Vice President Kamala Harris He leaves for Thailand and the Philippines on Wednesday to present the United States as a “better partner” for economic stability in the Indo-Pacific amid China’s bid to expand its influence in the region. The vice president’s visit follows a week-long trip to the same region by President Joe Biden as he seeks to assert American leadership abroad.
The Vice President will attend the Asia-Pacific Economic Cooperation (APEC) leaders’ summit, hold bilateral meetings with Thai Prime Minister Prayuth Chan-o-cha and Philippine President Ferdinand “Bongbong” Marcos, as well as meet with other leaders, local activists and others. . Prominent women to reaffirm US economic commitment to Indo-Pacific and Southeast Asia.
“This case is based on the president’s current and ongoing visit to Southeast Asia,” a senior administration official told reporters in a briefing describing the back-to-back visits. “And when you put the two together, I think it shows that we have a deepening connection in this region. Efforts by both the president and the vice president to strengthen our alliances in the region and invest in its important institutions.”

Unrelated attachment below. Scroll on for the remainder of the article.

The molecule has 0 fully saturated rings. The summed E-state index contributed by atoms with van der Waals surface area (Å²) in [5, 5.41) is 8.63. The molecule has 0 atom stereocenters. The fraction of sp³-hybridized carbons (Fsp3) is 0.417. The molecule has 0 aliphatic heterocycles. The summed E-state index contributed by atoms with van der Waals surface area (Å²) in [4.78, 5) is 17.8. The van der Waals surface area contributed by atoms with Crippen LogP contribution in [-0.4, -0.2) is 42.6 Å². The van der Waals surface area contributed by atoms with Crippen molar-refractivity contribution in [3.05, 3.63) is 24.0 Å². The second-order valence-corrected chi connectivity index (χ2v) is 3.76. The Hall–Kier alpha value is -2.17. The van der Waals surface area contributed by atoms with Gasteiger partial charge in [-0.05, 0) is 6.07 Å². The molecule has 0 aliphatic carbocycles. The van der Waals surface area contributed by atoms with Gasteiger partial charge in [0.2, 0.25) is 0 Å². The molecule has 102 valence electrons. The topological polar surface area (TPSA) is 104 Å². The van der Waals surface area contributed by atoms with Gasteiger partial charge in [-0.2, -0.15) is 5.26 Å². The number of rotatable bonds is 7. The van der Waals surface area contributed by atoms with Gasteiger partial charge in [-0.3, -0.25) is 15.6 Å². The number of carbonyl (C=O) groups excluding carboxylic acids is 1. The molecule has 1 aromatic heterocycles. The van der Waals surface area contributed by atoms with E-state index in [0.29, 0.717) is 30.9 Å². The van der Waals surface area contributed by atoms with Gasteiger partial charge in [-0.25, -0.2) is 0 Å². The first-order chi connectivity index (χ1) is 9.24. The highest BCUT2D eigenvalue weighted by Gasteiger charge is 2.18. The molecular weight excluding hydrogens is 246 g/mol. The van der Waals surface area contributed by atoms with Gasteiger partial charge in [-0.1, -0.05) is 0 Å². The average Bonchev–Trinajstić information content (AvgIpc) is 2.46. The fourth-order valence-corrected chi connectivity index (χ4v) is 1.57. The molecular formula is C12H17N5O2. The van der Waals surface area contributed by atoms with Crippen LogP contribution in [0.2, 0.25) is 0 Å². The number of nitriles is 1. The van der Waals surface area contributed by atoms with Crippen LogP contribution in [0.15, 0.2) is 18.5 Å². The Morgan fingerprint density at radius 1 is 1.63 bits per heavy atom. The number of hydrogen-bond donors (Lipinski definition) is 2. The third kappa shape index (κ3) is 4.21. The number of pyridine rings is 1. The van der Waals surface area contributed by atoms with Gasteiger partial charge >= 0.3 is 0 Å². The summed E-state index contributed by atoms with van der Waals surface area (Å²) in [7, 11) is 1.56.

Harris is visiting the area after Biden returns to Washington for his granddaughter’s wedding.
He will double down on “economic growth and protecting American workers and businesses” as key themes throughout his visit, his second trip to the region while in office.
A senior administration official told CNN that the vice president will also visit the Philippine island of Palawan next week during his trip to Asia. It is a move that could raise tensions with China over its proximity to the disputed Spratly Islands in the South China Sea. Harris, who will visit Palawan next Tuesday, will be the highest-ranking US official to visit the island, the official said.
Reuters He first reported Harris’ visit.
Harris, the first US vice president for South Asia, lands in Bangkok on Thursday local time and will attend a leaders’ retreat for the Asia-Pacific Economic Cooperation Leaders’ meeting on Friday and Saturday.